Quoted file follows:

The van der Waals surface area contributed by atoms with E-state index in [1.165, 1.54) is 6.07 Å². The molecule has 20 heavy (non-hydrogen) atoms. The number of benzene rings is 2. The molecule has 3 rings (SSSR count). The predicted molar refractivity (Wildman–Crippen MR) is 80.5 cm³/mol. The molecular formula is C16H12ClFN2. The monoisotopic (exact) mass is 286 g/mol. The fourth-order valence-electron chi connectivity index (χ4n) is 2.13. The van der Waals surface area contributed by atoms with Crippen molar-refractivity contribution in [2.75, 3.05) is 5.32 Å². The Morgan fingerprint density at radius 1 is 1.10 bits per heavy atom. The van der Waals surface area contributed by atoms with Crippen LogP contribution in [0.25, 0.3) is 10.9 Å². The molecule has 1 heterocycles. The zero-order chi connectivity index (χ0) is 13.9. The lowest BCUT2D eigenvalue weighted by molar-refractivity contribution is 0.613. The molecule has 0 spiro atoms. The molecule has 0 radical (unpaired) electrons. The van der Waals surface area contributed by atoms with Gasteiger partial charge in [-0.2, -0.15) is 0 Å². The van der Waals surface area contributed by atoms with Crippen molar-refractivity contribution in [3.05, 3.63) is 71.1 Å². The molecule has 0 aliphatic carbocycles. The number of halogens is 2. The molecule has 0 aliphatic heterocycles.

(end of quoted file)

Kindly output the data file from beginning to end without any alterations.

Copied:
The van der Waals surface area contributed by atoms with E-state index in [1.165, 1.54) is 6.07 Å². The molecule has 20 heavy (non-hydrogen) atoms. The number of benzene rings is 2. The molecule has 3 rings (SSSR count). The predicted molar refractivity (Wildman–Crippen MR) is 80.5 cm³/mol. The molecular formula is C16H12ClFN2. The monoisotopic (exact) mass is 286 g/mol. The fourth-order valence-electron chi connectivity index (χ4n) is 2.13. The van der Waals surface area contributed by atoms with Crippen molar-refractivity contribution in [2.75, 3.05) is 5.32 Å². The Morgan fingerprint density at radius 1 is 1.10 bits per heavy atom. The van der Waals surface area contributed by atoms with Crippen LogP contribution in [0.25, 0.3) is 10.9 Å². The molecule has 1 heterocycles. The zero-order chi connectivity index (χ0) is 13.9. The lowest BCUT2D eigenvalue weighted by molar-refractivity contribution is 0.613. The molecule has 0 spiro atoms. The molecule has 0 radical (unpaired) electrons. The van der Waals surface area contributed by atoms with Gasteiger partial charge in [-0.2, -0.15) is 0 Å². The van der Waals surface area contributed by atoms with Crippen molar-refractivity contribution in [3.05, 3.63) is 71.1 Å². The molecule has 0 aliphatic carbocycles. The number of halogens is 2. The molecule has 0 aliphatic heterocycles.